Te Puna Wai youth justice facility boss called to give evidence in juvenile abuse enquiry

Te Puna Wai site manager Russell Caldwell is the former general manager of Australia's Don Dale Youth Detention Centre, ...
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Te Puna Wai site manager Russell Caldwell is the former general manager of Australia's Don Dale Youth Detention Centre, which is at the centre of a royal commission.

The manager of the South Island's only youth justice facility has been called to give evidence at a hearing into the abuse of juveniles in Australia.

The hearing, part of the Royal Commission into the Protection and Detention of Children in the Northern Territory, started on Monday morning in Darwin.

Russell Caldwell, site manager at Te Puna Wai near Christchurch, will give evidence as the former general manager of Don Dale Youth Detention Centre, which is at the centre of the investigation.

A detainee is strapped to a chair at Darwin's Don Dale Detention Centre.
ABC

A detainee is strapped to a chair at Darwin's Don Dale Detention Centre.

Caldwell was appointed to a management roll at Christchurch Men's Prison last year, but was turned away after details of the abuse were revealed. 

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In July last year, ABC TV released videos of facility officers allegedly abusing detainees at Don Dale, including tear gassing six boys and strapping one to a chair.

Caldwell had oversight of Don Dale for about 18 months from October 2013, before becoming the residence manager at Te Puna Wai.

The Australian royal commission was launched at the beginning of August, and the current hearing is scheduled to conclude on March 31.

Commissioners travelled to Auckland and Wellington in February to investigate alternative approaches to youth justice and detention.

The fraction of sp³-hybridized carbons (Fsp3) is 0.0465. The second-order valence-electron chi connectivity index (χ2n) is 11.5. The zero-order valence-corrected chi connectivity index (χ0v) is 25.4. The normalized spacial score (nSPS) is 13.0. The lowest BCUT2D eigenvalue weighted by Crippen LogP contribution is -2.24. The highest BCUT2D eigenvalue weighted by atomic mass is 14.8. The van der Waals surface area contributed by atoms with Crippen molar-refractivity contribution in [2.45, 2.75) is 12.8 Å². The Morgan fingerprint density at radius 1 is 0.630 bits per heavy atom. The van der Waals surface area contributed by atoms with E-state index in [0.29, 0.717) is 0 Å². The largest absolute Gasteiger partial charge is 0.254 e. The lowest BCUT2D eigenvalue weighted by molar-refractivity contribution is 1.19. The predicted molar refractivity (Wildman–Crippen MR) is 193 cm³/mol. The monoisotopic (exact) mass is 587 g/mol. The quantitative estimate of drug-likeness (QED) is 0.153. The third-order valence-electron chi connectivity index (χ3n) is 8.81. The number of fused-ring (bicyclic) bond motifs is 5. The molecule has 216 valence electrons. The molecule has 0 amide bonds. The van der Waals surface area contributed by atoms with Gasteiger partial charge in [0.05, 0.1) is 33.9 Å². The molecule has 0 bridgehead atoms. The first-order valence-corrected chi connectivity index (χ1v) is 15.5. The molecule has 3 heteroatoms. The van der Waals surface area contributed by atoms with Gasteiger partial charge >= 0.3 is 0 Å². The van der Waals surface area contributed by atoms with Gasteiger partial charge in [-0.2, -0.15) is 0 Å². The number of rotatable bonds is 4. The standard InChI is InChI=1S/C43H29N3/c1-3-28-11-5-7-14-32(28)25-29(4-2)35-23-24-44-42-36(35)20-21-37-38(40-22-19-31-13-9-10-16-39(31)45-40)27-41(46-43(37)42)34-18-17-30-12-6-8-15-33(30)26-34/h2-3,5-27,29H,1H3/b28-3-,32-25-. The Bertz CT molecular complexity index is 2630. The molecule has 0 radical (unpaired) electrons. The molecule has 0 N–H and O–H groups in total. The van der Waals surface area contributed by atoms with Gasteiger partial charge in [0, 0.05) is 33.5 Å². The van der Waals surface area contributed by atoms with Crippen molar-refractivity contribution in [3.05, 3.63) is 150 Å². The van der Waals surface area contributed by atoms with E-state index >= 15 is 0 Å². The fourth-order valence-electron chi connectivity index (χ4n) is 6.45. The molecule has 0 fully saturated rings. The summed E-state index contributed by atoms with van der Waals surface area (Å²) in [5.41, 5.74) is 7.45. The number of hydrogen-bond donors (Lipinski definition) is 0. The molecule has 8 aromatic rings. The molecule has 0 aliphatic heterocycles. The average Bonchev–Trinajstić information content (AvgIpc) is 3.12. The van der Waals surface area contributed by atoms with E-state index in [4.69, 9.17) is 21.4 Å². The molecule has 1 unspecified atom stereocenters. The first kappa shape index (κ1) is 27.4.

In a statement, the commission said New Zealand's model was based on restorative justice principles and focused on community-based action outside of the formal criminal justice system.

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"There is an emphasis on diversion, with youth offenders required to face up to and be accountable for their actions."

Te Puna Wai came under fire in the 2016 State of Care report by the Office of the Children's Commissioner, which said management practices at the site were causing harm to children.

Child, Youth and Family deputy chief executive Murray Edridge said Caldwell "inherited" several challenges and was turning Te Puna Wai around.

"Since his appointment he has successfully led a programme of improvements, and the 2016 State of Care report by the Office of the Children's Commissioner outlined progress Russell has been making."

Edridge said the commission "needs to run its course and we will consider the outcomes of the inquiry carefully".

A former employee of Te Puna Wai, who wanted to remain anonymous, said staff were concerned about Caldwell's previous involvement at Don Dale.

"How is he able to be in charge of an institution for vulnerable children?"

Edridge said the Ministry of Social Development continued "to have full confidence in [Caldwell's] work".

"A great deal of change has taken place at Te Puna Wai o Tuhinapo, and there is still more to come.

"We need to acknowledge that some people find change difficult, and we are committed to supporting staff through that, but ultimately we have a responsibility to do what's best for the safety and wellbeing of the young people in our care."

 - Stuff

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